May 19, 2024

NBC Executive Who Delivered Olympics Quits

Mr. Ebersol, 63, has had a colorful television career in everything from sports to comedy, and a personal life marked by the death of a young son and his own near-death in a plane crash.

But he has been best known for his work with the Olympics, and his departure could significantly change what is expected to be a vigorous battle for the television rights for the next two Games. On June 6, he was to lead a contingent of executives from NBC and its parent company, Comcast, to Lausanne, Switzerland, for an auction for the 2014 and 2016 Olympics. He will not be making that trip.

“If I wasn’t going to produce them,” he said Thursday, “I wasn’t going to be part of the process.”

This will be Comcast’s first Olympic bid since the company took over NBC Universal earlier this year.

No executive since Roone Arledge of ABC Sports, once Mr. Ebersol’s mentor, has been more closely identified with the Olympics than Mr. Ebersol.

He developed a close friendship with Juan Antonio Samaranch, the former president of the International Olympic Committee. He controlled the Games’ production, oversaw their storytelling and expanded on Arledge’s tape-delay approach of showing major Olympic sports to get the highest ratings in prime time — the subject of some of the most vocal criticism of his career. He usually ignored the complaints because the practice was good business.

He followed Mr. Arledge’s lead in personalizing Olympic athletes, believing that viewers would be attracted to stories about competitors from around the world.

He had led the bidding for the Olympics since he acquired the 1996 Summer Games in Atlanta. In 1995, he made a stealthy trip to see Samaranch in Sweden to grab the 2000 and 2002 Summer and Winter Games, and just months later, orchestrated a pre-emptive bid for three more Olympics through 2008.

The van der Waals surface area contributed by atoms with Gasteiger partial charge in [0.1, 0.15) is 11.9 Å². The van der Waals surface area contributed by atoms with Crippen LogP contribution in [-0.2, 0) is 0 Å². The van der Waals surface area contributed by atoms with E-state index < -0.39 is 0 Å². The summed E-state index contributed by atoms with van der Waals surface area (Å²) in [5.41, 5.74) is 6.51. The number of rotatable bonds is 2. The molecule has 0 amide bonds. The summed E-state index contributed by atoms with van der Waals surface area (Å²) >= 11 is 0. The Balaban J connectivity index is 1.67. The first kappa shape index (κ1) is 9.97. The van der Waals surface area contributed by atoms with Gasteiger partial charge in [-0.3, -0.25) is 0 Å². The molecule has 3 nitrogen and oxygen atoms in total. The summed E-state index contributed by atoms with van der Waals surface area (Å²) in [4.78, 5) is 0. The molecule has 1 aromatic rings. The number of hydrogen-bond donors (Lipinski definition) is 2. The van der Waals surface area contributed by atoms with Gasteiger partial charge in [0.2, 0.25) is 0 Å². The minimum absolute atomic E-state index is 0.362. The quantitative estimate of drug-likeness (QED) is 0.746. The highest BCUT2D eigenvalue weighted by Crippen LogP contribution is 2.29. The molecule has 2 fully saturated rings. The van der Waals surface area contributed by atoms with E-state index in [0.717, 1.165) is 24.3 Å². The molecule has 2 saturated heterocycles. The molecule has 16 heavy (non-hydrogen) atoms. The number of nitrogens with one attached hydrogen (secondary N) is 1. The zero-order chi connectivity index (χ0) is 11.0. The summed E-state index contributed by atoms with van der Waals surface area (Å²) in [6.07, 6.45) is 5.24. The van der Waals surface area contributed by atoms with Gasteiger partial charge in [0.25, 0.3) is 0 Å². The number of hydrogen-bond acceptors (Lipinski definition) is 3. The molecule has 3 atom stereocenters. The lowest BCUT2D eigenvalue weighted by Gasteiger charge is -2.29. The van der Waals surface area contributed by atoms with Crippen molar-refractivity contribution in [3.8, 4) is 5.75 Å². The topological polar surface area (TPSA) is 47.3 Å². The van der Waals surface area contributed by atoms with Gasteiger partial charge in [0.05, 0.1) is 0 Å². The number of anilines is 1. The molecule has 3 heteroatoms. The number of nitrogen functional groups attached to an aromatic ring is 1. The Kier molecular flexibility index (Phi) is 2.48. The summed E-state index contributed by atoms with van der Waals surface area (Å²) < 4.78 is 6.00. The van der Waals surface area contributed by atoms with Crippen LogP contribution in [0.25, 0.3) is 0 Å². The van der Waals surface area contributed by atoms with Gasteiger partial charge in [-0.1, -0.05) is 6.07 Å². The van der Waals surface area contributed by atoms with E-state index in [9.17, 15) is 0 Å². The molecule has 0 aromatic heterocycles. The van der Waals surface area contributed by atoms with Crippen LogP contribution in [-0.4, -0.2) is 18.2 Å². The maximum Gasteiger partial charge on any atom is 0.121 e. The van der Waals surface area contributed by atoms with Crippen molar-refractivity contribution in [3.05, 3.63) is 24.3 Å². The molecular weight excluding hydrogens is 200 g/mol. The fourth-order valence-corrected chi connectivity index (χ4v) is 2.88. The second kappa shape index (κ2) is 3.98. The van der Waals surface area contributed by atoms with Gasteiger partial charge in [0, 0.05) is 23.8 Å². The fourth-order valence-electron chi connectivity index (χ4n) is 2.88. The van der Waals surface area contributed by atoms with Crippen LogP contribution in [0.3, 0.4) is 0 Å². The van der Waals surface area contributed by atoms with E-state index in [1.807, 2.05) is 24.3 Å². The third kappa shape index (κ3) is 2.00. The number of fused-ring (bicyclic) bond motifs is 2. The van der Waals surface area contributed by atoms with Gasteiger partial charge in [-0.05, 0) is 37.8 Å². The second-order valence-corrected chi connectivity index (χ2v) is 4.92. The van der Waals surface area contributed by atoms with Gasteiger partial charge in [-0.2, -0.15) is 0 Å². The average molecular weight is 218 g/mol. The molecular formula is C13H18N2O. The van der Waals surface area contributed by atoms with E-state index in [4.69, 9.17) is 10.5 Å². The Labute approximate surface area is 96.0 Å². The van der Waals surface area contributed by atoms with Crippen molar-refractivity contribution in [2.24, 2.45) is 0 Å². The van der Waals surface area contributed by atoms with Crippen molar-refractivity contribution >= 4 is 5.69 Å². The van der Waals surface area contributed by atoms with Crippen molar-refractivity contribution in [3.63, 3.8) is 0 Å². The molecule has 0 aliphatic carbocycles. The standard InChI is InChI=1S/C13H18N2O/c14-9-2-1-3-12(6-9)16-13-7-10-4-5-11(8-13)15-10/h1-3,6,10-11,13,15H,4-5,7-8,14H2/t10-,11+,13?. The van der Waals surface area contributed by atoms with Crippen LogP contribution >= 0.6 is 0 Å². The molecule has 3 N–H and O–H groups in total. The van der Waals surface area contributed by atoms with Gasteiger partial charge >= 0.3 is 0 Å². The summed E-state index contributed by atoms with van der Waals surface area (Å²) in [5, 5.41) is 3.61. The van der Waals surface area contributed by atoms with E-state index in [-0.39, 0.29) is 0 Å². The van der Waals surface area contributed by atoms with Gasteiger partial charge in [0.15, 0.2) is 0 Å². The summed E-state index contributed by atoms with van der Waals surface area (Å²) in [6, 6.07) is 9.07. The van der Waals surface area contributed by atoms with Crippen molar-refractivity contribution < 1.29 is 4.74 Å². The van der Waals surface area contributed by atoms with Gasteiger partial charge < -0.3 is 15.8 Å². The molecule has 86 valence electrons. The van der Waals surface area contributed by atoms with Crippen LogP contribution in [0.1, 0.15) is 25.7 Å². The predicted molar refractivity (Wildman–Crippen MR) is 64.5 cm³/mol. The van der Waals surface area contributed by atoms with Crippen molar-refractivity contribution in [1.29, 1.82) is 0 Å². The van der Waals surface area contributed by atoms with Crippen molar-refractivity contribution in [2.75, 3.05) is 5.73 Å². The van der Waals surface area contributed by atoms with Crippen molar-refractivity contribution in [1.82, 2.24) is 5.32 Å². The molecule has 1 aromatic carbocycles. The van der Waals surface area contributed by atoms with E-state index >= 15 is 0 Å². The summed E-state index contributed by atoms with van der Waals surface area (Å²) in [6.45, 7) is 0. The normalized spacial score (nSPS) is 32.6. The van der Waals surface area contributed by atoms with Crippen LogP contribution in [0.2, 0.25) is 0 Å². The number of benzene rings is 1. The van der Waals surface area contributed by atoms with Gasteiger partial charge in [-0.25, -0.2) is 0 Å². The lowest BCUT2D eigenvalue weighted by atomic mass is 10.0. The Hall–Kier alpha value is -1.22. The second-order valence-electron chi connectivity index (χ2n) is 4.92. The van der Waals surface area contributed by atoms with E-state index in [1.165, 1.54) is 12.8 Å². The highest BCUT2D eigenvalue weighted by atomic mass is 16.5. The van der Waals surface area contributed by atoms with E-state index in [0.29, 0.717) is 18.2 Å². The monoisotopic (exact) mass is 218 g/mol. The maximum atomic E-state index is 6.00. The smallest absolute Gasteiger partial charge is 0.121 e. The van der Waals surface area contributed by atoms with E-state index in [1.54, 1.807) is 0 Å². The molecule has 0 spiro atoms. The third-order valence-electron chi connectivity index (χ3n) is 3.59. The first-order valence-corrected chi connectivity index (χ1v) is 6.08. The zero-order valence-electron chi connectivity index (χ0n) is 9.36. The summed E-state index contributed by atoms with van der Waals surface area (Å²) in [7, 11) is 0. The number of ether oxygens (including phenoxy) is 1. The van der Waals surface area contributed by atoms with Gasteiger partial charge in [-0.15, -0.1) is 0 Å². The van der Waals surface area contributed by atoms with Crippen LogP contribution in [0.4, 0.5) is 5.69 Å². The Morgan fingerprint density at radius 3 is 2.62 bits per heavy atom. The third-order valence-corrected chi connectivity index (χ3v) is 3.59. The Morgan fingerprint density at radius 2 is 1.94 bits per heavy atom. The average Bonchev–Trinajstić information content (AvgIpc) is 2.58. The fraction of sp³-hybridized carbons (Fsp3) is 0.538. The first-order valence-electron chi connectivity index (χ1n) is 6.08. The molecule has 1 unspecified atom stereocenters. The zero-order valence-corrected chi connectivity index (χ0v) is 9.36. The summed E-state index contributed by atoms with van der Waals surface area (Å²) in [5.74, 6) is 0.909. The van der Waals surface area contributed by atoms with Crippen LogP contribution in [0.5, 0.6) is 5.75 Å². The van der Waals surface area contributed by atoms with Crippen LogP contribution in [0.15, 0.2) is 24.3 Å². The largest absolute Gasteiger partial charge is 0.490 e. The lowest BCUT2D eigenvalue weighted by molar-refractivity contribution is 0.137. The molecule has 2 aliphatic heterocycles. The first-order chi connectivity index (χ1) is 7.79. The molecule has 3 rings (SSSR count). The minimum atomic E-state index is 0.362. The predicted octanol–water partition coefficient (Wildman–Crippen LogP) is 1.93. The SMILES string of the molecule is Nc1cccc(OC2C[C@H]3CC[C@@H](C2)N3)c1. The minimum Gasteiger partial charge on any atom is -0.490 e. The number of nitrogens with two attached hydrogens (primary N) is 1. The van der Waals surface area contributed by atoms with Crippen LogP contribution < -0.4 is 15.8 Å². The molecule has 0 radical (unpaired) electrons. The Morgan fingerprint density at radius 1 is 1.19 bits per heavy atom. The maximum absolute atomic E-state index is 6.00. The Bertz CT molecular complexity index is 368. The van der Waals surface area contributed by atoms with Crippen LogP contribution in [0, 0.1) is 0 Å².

He spent billions in the service of beating the competition in prime time.

The effect of Mr. Ebersol’s resignation on Comcast’s ardor for the Olympics is not yet clear.

It will compete with ESPN, a unit of the Walt Disney Company, and Fox Sports, part of News. Corp., at the auction. Both lost in 2003 when NBC lavishly outbid them with a $2.2 billion offer for the 2010 Vancouver Winter Games and 2012 London Summer Games. Comcast heads into the auction a little cautious; NBC lost $223 million on the Vancouver broadcast.

“Look, we’re not crazy about the timing,” said Richard Carrion, the I.O.C. member who is in charge of the bidding. “I’m a little saddened by the news. I can’t tell you I’m happy. Dick is a great friend of the Olympic movement; he understands it, and knows how to tell the stories.”

But David Hill, chairman of the Fox Sports Media Group, said: “I love Dick to death, but I don’t think his absence will make a skerrick of difference. They have a natural leader in Mark Lazarus; he’s smart, savvy and experienced.”

Mr. Lazarus was named to replace Mr. Ebersol as chairman of the NBC Sports Group.

Mr. Ebersol’s career began at ABC Sports, where he met Mr. Arledge. He joined NBC in 1975 as an entertainment executive. He was charged with creating a program to fill the late-night hours, which became “Saturday Night Live.” His biggest contribution was to hire Lorne Michaels to produce it. When Mr. Michaels briefly left the show in the 1980s and the show teetered close to cancellation, Mr. Ebersol became its producer.

He left NBC to create an independent production company that produced, among other programs, “Friday Night Videos,” and “Later,” a talk show with Bob Costas.

Mr. Ebersol returned to NBC to run its sports division in 1989. He acquired the rights to the N.B.A. to make up, in part, for the loss of Major League Baseball, a former mainstay at the network.

Over his 22-year tenure, he eventually dropped N.B.A. rights; retained, dropped, then reacquired the rights to the N.F.L.; ventured into a money-losing partnership with World Wrestling Entertainment on the XFL, a bizarre football league; brought baseball back to NBC, then got out; and dove into Nascar before dropping the sport.

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